Large companies “outsource” or plant seeds of innovation by shedding some of their best and brightest employees who tire of the big-company environment. Sometimes it happens with the blessing of and perhaps even investment backing from the former employer. In most of the cases I’ve observed, however, it is born more out of frustration than cooperation. Individuals just get fed up with trying to get their ideas to market. Software developers take pride in seeing their products being used by customers. The deferred gratification offered to developers by the largest software companies doesn’t work for some individuals.
These individuals go out on their own or with a few colleagues to build their better mouse traps. Many, but not all, of these individuals were part of a smaller entrepreneurial environment in the past and prefer to operate in that world. For them the long hours and lousy pay are more than offset by a refrigerator full of free soda and many nights of free pizza or Asian take-out.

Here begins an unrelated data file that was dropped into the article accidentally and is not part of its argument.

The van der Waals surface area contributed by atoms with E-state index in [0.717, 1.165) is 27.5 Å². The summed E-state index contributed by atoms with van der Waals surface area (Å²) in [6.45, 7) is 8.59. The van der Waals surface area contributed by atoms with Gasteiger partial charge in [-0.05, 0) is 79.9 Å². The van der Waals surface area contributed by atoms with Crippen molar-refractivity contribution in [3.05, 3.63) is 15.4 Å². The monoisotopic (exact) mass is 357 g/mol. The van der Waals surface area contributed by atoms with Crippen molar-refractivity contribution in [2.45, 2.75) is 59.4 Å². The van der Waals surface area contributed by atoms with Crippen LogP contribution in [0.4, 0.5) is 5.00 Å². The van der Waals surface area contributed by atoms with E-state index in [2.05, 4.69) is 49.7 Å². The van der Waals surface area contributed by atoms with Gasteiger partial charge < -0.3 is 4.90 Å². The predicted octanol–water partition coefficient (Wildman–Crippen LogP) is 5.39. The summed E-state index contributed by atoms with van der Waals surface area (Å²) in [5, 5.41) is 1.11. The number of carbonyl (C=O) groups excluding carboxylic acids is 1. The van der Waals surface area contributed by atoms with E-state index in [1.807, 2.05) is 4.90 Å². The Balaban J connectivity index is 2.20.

Some of these ideas have merit and begin to take hold in the market among early adopters looking for a competitive edge. Witness the analytical database market from which I’ve recently come. Despite established offerings from the largest vendors, companies like Aster Data, Greenplum, Infobright, Kognitio, ParAccel and Vertica have all enjoyed some measure of success in the market. Eventually, big companies are compelled to compete with these new technologies. For example, Oracle recently began offering hybrid columnar compression to compete with the columnar methods that most of the emerging vendors use. In other cases the big companies buy rather than build these new technologies – often after a period of attempting to compete with the new technology. IBM’s recently announced agreement to acquire Netezza, which my colleague analyzed, is a prime example.